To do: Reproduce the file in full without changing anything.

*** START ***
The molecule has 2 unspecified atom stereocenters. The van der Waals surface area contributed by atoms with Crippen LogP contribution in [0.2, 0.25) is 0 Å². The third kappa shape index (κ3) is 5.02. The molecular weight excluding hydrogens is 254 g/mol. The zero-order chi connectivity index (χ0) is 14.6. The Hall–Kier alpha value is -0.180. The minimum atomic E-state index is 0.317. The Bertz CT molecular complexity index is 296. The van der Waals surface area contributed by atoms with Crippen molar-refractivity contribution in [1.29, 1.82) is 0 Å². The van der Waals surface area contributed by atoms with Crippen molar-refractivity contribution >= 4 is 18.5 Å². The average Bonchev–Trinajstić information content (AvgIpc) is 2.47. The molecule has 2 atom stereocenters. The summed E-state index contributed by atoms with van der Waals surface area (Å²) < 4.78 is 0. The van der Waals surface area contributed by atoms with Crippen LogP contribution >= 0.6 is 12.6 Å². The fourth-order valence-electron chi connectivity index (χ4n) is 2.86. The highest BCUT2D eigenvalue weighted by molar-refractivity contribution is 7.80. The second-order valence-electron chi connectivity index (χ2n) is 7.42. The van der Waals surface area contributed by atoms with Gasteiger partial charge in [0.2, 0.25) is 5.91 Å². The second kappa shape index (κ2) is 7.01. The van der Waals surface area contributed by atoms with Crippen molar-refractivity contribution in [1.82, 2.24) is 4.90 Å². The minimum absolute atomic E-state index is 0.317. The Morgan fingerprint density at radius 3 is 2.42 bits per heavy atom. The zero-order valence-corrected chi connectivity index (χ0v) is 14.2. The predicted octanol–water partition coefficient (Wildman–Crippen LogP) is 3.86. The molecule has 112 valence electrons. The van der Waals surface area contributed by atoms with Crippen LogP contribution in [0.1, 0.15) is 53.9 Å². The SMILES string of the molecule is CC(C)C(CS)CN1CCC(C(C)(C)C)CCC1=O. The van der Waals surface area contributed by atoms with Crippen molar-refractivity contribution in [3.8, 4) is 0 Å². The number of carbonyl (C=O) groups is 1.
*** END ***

The molecule has 2 unspecified atom stereocenters. The van der Waals surface area contributed by atoms with Crippen LogP contribution in [0.2, 0.25) is 0 Å². The third kappa shape index (κ3) is 5.02. The molecular weight excluding hydrogens is 254 g/mol. The zero-order chi connectivity index (χ0) is 14.6. The Hall–Kier alpha value is -0.180. The minimum atomic E-state index is 0.317. The Bertz CT molecular complexity index is 296. The van der Waals surface area contributed by atoms with Crippen molar-refractivity contribution in [1.29, 1.82) is 0 Å². The van der Waals surface area contributed by atoms with Crippen molar-refractivity contribution >= 4 is 18.5 Å². The average Bonchev–Trinajstić information content (AvgIpc) is 2.47. The molecule has 2 atom stereocenters. The summed E-state index contributed by atoms with van der Waals surface area (Å²) < 4.78 is 0. The van der Waals surface area contributed by atoms with Crippen LogP contribution >= 0.6 is 12.6 Å². The fourth-order valence-electron chi connectivity index (χ4n) is 2.86. The highest BCUT2D eigenvalue weighted by molar-refractivity contribution is 7.80. The second-order valence-electron chi connectivity index (χ2n) is 7.42. The van der Waals surface area contributed by atoms with Gasteiger partial charge in [0.2, 0.25) is 5.91 Å². The second kappa shape index (κ2) is 7.01. The van der Waals surface area contributed by atoms with Crippen molar-refractivity contribution in [1.82, 2.24) is 4.90 Å². The minimum absolute atomic E-state index is 0.317. The Morgan fingerprint density at radius 3 is 2.42 bits per heavy atom. The zero-order valence-corrected chi connectivity index (χ0v) is 14.2. The predicted octanol–water partition coefficient (Wildman–Crippen LogP) is 3.86. The molecule has 112 valence electrons. The van der Waals surface area contributed by atoms with Crippen LogP contribution in [0.1, 0.15) is 53.9 Å². The SMILES string of the molecule is CC(C)C(CS)CN1CCC(C(C)(C)C)CCC1=O. The van der Waals surface area contributed by atoms with Crippen molar-refractivity contribution in [3.8, 4) is 0 Å². The number of carbonyl (C=O) groups is 1.